Experience Seeking Kids Connect at Scout Camp
Trained staff create an atmosphere of safety at Boy Scout camp, where kids can disconnect from their gadgets and experience nature.
Kids can bring their phones with them, but there’s no place to charge them, so the battery will die in a day or two.That’s okay with scout leaders who want to give kids an experience they won’t get anyplace else.
Scout Ben Jones of Doniphan said, "I really enjoy it, it's a great program, nothing else that will give you more opportunities."
Whether they're on the archery range, or playing games around camp, much about scouting hasn't changed in a century.
"Swimming, get to bike, shoot shotgun, rifle," Andrew Feely listed a few of his favorite activities.
The world has changed, and scout camp gives kids a place to get away from modern distractions.
Camp Director Cameron Jackowiak said, "Disconnect from all the screens and the things going on in their daily lives and come out and focus on camaraderie and meeting new people."
A climbing tower and ropes course challenge kids to work together.
"To be able to trust somebody to hold us up 40 feet in the air and not let go," Jones said.
For kids, and parents, who crave an experience that gets guys off the couch, it's done with safety in mind.
"We go to great lengths to make sure everybody is perfectly safe," Jackowiak said.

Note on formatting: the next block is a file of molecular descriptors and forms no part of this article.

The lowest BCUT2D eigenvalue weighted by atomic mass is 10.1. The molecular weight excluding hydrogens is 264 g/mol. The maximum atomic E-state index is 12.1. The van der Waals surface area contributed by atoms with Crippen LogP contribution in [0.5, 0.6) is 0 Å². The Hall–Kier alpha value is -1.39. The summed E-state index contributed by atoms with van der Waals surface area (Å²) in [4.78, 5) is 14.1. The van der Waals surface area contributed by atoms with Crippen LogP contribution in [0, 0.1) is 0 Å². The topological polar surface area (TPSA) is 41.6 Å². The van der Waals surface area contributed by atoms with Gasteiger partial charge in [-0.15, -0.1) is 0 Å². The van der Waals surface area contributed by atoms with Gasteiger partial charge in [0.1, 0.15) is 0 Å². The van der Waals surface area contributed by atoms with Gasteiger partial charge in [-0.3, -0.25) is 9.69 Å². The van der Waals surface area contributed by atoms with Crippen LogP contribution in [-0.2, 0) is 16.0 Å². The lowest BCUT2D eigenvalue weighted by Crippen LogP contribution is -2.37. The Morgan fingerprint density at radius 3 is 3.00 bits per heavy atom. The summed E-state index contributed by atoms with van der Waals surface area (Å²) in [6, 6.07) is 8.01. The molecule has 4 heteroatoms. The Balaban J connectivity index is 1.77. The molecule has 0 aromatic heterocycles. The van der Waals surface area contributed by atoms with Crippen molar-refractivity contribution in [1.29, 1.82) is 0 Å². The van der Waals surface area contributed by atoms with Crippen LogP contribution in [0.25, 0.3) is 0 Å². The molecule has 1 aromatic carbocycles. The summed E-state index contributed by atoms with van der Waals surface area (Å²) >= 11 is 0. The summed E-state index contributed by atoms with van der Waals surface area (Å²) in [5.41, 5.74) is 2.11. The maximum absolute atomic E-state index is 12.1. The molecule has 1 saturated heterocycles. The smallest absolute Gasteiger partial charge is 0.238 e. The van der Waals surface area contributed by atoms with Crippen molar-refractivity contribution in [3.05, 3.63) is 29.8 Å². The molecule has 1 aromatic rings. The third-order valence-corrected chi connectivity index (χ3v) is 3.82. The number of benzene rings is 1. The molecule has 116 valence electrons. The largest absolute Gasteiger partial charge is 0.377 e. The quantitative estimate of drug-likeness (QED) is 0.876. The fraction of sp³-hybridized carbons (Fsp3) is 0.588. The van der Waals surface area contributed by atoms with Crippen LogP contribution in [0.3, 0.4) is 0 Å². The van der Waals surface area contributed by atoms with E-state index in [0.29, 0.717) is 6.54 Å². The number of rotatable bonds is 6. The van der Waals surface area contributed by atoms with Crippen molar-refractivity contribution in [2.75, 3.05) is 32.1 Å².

Staff was recently put to the test, as a scout was knocked out when a kayak hit him in the water.
They brought him to safety, and he was back at camp a few hours later after being checked out at the hospital.
Jackowiak said, "Everyone knew their job, knew how to respond to the situation, turned out being a minor thing, but you never know. Always good to be prepared."
Be prepared -- that's the scout motto.
Jackowiak, the camp director, spent his summers here not that many years ago, and now trains the next generation.
Andrew Feely of Troop 119 in Grand Island said, "It's most definitely a highlight, you get to meet new friends, do stuff like the climbing wall."
Camp Augustine was one of the first scout camps in the region to have a permanent tornado shelter, long before the Little Sioux Scout Ranch tornado that killed four campers. That incident caused many Boy Scout camps to re-evaluate their facilities. Camp Augustine also has an emergency siren.
The camp has internet in the main office, and staff members routinely monitor the weather. They also have plans in place for hot days, encouraging kids to swim and stay hydrated.
Bikes are welcome at camp, but scouts are asked to wear helmets.
Camp Augustine welcomes families to visit. All visitors are checked in at the entrance to the camp.